Not only is this piece a witty, incisive take on male culture in the capital, its self-deprecation only makes it more endearing.
Sagar Malik, a Delhian himself, wrote this piece on ‘Delhi Men’ – a catch-all term for nearly half of the city’s population. While the term ‘Delhi Men’ is a massive generalisation, it at times comes with a stereotype that is incredibly hard to ignore.
Malik chimes along with the angry cries that Dehi Men are as foul as its insufferable roads and heat, that they are all the “same brand of disgusting” with their wandering eyes and unnecessarily tight t-shirts.
He deftly rounds them up: there is the spitter, the scratcher, the oily-haired lecher, the guy that calls you ‘madam’ disproportionately loudly, the whistler, the giggler, the music-blaring-window-rolling-eyebrow-raising-driver, the stalker, the by-mistake toucher, the myself-introducer, the potbellied uncle, and the friendship maker. They are mostly just your generic brand of reprobate, likely to be found in hundreds of places in the country, leaning on things outside shops or at parties, determined to enjoy their one-sided staring competitions.
And then there are what Malik calls the ‘Moobs Overcompensator’. The moobs come in three types: the Name-dropper, the Globetrotter, and the Clinger. The Name-dropper comes from the most affluent of neighbourhoods; the Globetrotters are known for picking up traits and accents of places thousands of miles away from the ones they visited; while the Clinger will always insists you’re the one.
Of all the men to avoid, it is the urban men under forty with his disposable incomes and personalities who you’d want to stay clear of. That, Malik warns, is a specialised kind of creep.
If that’s the case, where do sharp, humble, self-aware men like Malik stand amongst the crowd? Rare but growing, Malik and this new wave of men is Delhi Men’s saving grace. They are the men who have become professionals in the fields beyond medicine and engineering, they’ve shopped at other places other than South Extension and Karol Bagh, and have eaten things other than something-tikka, Butter-something, and Shahi-something-else.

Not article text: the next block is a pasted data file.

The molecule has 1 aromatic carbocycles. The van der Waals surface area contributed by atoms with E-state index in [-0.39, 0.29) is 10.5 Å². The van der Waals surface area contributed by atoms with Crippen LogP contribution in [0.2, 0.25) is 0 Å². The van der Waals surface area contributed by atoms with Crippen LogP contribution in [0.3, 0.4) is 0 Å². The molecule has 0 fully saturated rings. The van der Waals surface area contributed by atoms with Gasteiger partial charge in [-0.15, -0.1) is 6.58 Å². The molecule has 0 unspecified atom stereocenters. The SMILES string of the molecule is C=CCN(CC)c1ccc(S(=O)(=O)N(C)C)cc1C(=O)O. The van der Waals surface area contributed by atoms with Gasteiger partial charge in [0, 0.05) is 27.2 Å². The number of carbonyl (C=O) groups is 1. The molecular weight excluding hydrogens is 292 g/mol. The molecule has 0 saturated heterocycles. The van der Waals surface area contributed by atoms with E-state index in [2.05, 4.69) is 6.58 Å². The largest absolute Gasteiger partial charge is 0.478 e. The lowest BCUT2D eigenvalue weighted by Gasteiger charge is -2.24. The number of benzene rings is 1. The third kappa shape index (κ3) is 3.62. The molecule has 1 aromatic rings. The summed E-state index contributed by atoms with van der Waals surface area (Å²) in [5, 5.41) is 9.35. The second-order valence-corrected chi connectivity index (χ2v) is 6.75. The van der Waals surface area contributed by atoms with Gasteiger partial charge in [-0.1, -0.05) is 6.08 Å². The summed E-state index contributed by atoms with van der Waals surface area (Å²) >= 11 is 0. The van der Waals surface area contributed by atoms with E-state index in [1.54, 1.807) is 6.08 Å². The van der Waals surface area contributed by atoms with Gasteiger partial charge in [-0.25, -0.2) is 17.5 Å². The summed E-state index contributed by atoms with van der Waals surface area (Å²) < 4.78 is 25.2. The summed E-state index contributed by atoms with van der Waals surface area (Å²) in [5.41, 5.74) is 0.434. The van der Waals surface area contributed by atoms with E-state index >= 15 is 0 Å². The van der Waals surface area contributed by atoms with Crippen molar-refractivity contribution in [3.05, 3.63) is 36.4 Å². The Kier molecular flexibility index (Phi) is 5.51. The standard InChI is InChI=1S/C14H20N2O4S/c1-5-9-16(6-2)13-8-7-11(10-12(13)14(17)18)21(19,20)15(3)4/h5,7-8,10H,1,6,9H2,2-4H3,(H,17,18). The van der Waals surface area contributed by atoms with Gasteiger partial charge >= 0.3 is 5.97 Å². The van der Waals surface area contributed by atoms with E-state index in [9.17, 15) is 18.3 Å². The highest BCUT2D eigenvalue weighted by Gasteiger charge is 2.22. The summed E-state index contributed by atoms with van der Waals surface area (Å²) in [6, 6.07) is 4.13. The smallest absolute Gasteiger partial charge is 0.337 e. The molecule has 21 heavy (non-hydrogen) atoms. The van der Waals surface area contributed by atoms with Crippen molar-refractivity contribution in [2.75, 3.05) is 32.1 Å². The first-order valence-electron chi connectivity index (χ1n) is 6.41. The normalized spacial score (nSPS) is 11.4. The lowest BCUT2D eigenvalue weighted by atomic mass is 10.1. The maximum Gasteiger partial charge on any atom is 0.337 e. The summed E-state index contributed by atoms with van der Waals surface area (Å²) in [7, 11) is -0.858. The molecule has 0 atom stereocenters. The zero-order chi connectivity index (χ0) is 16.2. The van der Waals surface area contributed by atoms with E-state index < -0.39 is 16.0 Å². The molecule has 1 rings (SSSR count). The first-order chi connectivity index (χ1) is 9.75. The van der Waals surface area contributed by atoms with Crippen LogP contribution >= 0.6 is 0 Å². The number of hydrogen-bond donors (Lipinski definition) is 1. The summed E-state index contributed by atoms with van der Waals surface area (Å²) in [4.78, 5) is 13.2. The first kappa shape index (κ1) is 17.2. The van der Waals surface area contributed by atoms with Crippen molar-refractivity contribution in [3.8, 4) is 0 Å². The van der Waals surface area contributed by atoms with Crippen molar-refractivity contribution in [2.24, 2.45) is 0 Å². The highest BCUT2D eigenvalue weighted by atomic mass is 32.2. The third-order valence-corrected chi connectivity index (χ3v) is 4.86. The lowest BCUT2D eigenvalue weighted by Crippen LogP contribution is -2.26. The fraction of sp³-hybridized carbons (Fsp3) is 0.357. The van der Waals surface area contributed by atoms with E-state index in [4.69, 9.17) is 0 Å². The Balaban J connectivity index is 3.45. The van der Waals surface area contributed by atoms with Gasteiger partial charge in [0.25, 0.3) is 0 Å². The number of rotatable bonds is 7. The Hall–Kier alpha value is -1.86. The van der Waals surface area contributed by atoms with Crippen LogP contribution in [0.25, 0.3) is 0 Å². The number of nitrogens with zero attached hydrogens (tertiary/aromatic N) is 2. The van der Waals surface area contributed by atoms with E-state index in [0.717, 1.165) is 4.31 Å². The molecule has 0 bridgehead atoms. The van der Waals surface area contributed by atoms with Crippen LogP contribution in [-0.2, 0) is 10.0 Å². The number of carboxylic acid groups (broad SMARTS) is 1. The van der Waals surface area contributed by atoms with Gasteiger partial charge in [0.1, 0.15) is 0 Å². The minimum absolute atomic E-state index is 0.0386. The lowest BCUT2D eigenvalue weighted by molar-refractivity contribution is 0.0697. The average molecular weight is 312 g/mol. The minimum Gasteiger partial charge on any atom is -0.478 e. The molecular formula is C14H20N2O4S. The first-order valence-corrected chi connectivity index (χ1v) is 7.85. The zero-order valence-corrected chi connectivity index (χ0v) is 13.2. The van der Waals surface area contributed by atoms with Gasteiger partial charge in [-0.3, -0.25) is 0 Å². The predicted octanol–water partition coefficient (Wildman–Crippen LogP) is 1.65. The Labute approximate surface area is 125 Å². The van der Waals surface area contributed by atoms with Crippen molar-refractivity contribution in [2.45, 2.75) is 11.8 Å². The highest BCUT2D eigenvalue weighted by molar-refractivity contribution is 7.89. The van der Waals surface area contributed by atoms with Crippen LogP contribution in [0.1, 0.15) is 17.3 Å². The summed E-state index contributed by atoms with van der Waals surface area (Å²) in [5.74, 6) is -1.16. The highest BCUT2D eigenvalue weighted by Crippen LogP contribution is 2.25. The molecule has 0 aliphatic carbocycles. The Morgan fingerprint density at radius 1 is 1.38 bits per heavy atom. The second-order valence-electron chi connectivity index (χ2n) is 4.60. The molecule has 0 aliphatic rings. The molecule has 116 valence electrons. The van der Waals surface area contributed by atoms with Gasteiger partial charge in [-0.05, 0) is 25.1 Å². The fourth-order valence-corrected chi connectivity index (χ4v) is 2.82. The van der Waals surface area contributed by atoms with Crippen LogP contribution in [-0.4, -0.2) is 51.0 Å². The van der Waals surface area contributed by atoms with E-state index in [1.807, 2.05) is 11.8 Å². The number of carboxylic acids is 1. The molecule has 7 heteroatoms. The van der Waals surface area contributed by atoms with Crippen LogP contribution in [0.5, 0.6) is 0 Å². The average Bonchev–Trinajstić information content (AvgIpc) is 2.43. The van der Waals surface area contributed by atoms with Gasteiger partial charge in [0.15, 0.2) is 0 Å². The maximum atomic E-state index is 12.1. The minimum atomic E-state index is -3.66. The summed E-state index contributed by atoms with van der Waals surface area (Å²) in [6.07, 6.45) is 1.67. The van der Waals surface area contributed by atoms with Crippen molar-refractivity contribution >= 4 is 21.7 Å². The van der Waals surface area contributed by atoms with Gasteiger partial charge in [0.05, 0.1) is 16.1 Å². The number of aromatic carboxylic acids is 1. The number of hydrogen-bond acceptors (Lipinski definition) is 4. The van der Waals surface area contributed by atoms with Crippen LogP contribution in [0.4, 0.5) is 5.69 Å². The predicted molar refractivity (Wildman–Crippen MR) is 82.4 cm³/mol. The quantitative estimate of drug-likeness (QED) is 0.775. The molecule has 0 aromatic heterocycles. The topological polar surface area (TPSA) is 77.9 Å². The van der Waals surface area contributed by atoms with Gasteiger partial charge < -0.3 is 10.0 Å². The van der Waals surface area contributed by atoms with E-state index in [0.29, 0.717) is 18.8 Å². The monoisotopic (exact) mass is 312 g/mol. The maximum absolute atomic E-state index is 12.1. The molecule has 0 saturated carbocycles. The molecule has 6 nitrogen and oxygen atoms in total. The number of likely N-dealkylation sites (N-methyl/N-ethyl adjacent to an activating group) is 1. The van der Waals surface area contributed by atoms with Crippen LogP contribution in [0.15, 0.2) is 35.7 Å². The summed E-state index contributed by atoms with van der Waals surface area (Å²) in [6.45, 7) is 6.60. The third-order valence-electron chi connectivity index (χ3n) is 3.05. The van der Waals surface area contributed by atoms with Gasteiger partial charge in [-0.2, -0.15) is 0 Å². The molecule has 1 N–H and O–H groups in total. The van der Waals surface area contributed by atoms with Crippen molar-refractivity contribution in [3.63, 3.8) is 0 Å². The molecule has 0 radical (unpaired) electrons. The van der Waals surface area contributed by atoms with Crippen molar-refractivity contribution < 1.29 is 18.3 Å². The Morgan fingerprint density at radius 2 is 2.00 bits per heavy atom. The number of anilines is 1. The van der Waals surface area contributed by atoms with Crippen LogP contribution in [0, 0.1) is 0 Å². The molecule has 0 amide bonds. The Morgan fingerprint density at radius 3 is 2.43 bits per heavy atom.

Marginally better education coupled with the proliferation of internet and TV means these men are interacting with the world, they are broadening their intellectual and literary horizon.
These are the men who realise how the city is cursed with an often abjectly regressive government, and voice the same anger as women when cops ask what was the sexual assault victim wearing.
The only problem is, the righteousness of these men are drowned in the voices of the archaic and patriarchal.
Those who fear change are holding on to the world of the abjectly regressive government and are merely watching as the world evolves around them. They pick and choose the Western modernities to enjoy, at the same time blame the West for the evils that has proliferated into their society. These men will continue to expect their sisters back from college for lunch at home every day as they go to Bangkok for their bachelor party. They will continue to breed, and their children who often learn from what they see will be the same kind of men as they were.
That is why, Mailk reveals, that there’s only a handful of them who believe in the fight for equality. Slowly but surely, they are growing. “There are people in the city who’re doing ridiculously cool things with their lives, and external auditing has revealed that approximately half of those people are men. Other interesting statistics revealed include the fact that of all the people who’re enriching the lives of others, again half happen to be men.”
Malik holds on to the hope that one day “such a Delhi boy” isn’t a figurative slap in the face.
It’ll take time but maybe, just maybe, there is hope in Delhi’s men after all.
Read Malik’s original article on Little Black Book here.
They Came, They Saw, They Stayed Behind: Delhi Through The Eyes of Expats
Meet The Women Who Wear Mud For Makeup, Petrol For Perfume